Berkeley Rep’s Troublemaker is freakin A for awesome
Robbie Tann (left) is Jake Miller and Gabriel King is Bradley Boatright in the world premiere of Troublemaker, or The Freakin Kick-A Adventures of Bradley Boatright by Dan LeFranc. Below: (l to r) Thomas Jay Ryan (left), Jennifer Regan (center) and Danny Scheie add some character to Troublemaker. Photos courtesy of kevinberne.com.
The joy, turbulence and agony of being a tween are so effectively conveyed in Dan LeFranc’s Troublemaker, or The Freakin Kick-A Adventures of Bradley Boatright, that you forgive him his excesses. After all, if you can’t be excessive telling the story of a troubled 12-year-old, when can you?
LeFranc’s play, now having its world premiere at Berkeley Repertory Theatre, is a coming-of-age story cleverly disguised as a hyperactive, hyper-verbal adventure story invented by a bright kid with some deep-seeded emotional problems. Constructed in three acts with two intermissions, the play begins as spin on the noir genre. Instead of hardboiled detectives and criminals, we have Bradley Boatright, a Rhode Island seventh grader. And instead of all that cool Sam Spade dialogue, we have Bradley’s own invented slang that’s a whole lot more lively and fun. The words “freak” and “freakin” carry much of the load, as do “spangles, “intel,” “crotch” and “a-hole.” It’s pretend swearing taken to such an outrageous level that it’s actually beautiful in its own poetic way.
Bradley, played with irresistible charm by Gabriel King (with the occasional touch of Pee-wee Herman), sees himself as a protector, first of his widowed mom (a believably harried Jennifer Regan), and second of his best friend, Mikey Minkle (a sweet Chad Goodridge). In the absence of his dad, whose death Bradley describes as “the best thing that ever happened to me ” and “a critical part of my origin story,” has made him the man of the house, and he takes that duty very seriously. The biggest threats at this moment – in the year of, as Bradley puts it, “19 mighty four” – are Jake Miller (Robbie Tann), a snobby bully at school who derides those in working-class Rhode Island because he and his family are in “business-class Rhode Island,” and Jake Miller’s dad (Thomas Jay Ryan), whom Bradley thinks is trying to “boyfriend-girlfriend” his mom.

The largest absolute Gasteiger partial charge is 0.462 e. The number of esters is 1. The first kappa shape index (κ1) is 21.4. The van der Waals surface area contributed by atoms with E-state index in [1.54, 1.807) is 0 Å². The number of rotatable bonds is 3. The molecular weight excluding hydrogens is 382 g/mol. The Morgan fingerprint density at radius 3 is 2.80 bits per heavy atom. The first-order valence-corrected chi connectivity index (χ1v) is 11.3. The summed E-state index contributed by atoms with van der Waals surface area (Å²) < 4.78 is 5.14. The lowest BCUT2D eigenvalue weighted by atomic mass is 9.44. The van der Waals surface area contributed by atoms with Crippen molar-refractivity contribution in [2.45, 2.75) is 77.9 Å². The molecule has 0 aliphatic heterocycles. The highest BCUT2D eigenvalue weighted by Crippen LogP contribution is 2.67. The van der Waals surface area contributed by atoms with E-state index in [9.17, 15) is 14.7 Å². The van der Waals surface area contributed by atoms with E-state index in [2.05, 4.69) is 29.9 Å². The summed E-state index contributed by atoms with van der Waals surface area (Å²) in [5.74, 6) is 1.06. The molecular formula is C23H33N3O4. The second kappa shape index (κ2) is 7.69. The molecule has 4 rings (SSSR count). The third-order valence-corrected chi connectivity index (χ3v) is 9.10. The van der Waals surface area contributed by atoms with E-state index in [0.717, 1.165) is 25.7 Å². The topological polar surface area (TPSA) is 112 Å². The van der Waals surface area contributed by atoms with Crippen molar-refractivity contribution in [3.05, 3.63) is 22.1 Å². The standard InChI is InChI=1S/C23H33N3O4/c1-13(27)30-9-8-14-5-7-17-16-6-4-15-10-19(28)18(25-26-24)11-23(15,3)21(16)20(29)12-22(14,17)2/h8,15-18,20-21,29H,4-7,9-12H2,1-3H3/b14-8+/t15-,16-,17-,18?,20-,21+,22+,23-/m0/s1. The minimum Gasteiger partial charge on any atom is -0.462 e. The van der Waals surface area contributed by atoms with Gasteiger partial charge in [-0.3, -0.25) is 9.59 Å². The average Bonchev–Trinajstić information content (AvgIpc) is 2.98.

Act 1 is a paragon of new play excitement. LeFranc has a fresh voice, and director Lila Nuegebauer gets fully committed, adrenaline-fueled performances from her cast, which also includes Jeanna Phillips as Loretta Beretta, the smartest girl in school, the ever-hilarious Danny Scheie as a former troublemaker turned Nazi-like troublemaker hunter named Strugis Drang, and Ben Mehl and Matt Bradley as Jake Miller’s henchmen (by the way, when you name the bad guy, you have to say his first name and last name every time). The pace rarely flags for the play’s more than 2 1/2 hours (with tremendous assistance from Kris Stone’s zippy turntable set), and the three-act structure makes absolute sense as we go deeper into Bradley and begin to see the division between his reality and fantasy worlds.
Before things begin to get very real in Act 3, Act 2 runs out of steam as the fantasy gets too elaborate. With Bradley and Mikey on the lam to French Canada (“the wild, wild west of the north, northeast”), they encounter “homeless pirate zombie guys” and scouts from the local reform school as well as Jake Miller and his posse. My interest level had sagged mightily by the end of Act 2, especially when the action gets overtly 007-ish, but Act 3, which brings an important tonal shift, gets things back on track.
As much fun as this play is – and it is boatright-loads of fun – it also deals with something quite serious: that pivotal moment when a kid can transition from troublemaker to actual criminal, when the goofing around becomes menacing and childhood mischief can turn into a series of life choices no parent wants for a child. It’s clear that Bradley, who is fully invested in his life-as-adventure-story existence, with himself as the oft-misunderstood hero, can’t see himself the way others, like his mom, see him. Bradley’s not just a troublemaker. He’s also a kid whose troubles are making bad choices seem exciting.
Troublemaker is an exhilarating new play not just for its inventive language and extraordinary energy but also for how compassionate LeFranc is toward the emotional lives of kids who are too often dismissed as old enough to know better but too young to really matter.
FOR MORE INFORMATION
Troublemaker, or The Freakin Kick-A Adventures of Bradley Boatright continues through Feb. 3 on Berkeley Rep’s Thrust Stage. 2025 Addison St., Berkeley. Tickets are $29-$77 (subject to change). Call 510-647-2949 or visit www.berkeleyrep.org.